death in 1901, the social landscape of Britain was profoundly changed.
The evolution of hospitals’ form and function was not the least of
these. Under the influence of social reformers, innovative architects,
and, not least, medical practitioners themselves, the theory and
practice of hospital care were adapted to changing ideas about
physical and moral hygiene. This podcast focuses on the development of
one such institution: the General Infirmary in the industrial
powerhouse of Leeds, which expanded along with the city’s population.
Its buildings, designed by George Gilbert Scott, represented the most
up-to-date medical theory--and most grand architectural invention--of
late Victorian Britain, and served as a monument to how this
prosperous society desired to see itself.
Jacqueline Banerjee, “Leeds General Infirmary.” http://www.victorianweb.org/art/architecture/scott/18.html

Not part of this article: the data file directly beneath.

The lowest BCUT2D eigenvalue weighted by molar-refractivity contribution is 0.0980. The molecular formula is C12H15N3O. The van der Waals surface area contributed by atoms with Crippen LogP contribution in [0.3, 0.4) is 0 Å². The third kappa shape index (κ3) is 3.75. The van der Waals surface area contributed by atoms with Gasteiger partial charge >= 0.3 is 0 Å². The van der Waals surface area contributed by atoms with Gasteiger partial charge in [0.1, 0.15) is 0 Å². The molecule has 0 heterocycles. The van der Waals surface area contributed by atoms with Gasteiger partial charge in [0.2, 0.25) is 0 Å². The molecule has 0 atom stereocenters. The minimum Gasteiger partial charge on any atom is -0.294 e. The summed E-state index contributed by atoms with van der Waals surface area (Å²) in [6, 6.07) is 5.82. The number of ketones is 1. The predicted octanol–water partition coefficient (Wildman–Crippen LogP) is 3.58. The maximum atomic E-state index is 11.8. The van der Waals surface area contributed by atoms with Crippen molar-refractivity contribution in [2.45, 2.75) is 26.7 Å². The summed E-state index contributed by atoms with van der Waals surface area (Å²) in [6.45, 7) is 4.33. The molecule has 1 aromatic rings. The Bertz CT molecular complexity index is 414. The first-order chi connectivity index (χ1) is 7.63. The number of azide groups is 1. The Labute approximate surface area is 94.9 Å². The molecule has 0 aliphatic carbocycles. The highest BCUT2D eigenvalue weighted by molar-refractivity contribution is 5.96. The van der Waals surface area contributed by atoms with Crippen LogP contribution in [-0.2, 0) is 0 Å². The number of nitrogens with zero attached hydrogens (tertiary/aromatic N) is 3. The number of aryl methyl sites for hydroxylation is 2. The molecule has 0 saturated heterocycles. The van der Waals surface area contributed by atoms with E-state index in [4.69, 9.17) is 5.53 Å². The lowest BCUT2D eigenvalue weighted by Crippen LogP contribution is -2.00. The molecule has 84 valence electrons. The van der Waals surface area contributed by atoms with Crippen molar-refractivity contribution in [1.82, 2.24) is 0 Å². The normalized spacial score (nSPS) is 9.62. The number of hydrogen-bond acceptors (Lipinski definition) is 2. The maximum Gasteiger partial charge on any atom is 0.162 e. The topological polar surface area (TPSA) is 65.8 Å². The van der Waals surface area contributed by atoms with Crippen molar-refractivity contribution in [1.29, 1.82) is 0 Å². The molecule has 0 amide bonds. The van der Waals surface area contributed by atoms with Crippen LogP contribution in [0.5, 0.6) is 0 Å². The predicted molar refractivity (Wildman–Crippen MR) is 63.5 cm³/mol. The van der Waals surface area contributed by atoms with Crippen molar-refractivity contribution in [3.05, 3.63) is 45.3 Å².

Steven Cherry, Medical Services and the Hospitals in Britain, 1860-1939. Cambridge University Press (1996)
Richard Cork, “Victorian Values,” in: The Healing Presence of Art: A History of Western Art in Hospitals Yale University Press (2012), 309-334.
Lindsay Granshaw, “ ‘Fame and Fortune by Means of Bricks and Mortar:’ The Medical Profession and Specialist Hospitals in Britain, 1800-1948,” in: The Hospital in History, eds. Lindsay Granshaw and Porter. Routledge (1989), 199-220.
Ellen S. More, Restoring the Balance: Women Physicians and the Profession of Medicine, 1850-1995. Harvard University Press (1999)
Florence Nightingale, Notes on Hospitals. Longman, Green, Longman, Roberts, and Green (1863) https://archive.org/details/notesonhospital01nighgoog
Keith Waddington, “Paying for the Sick Poor: Financing Medicine under the Victorian Poor Law—The Case of the Whitechapel Union, 1850-1900,” in: Financing Medicine: The British Experience since 1750, eds. Martin Gorsky and Sally Sheard. Routledge (2006), 95-111.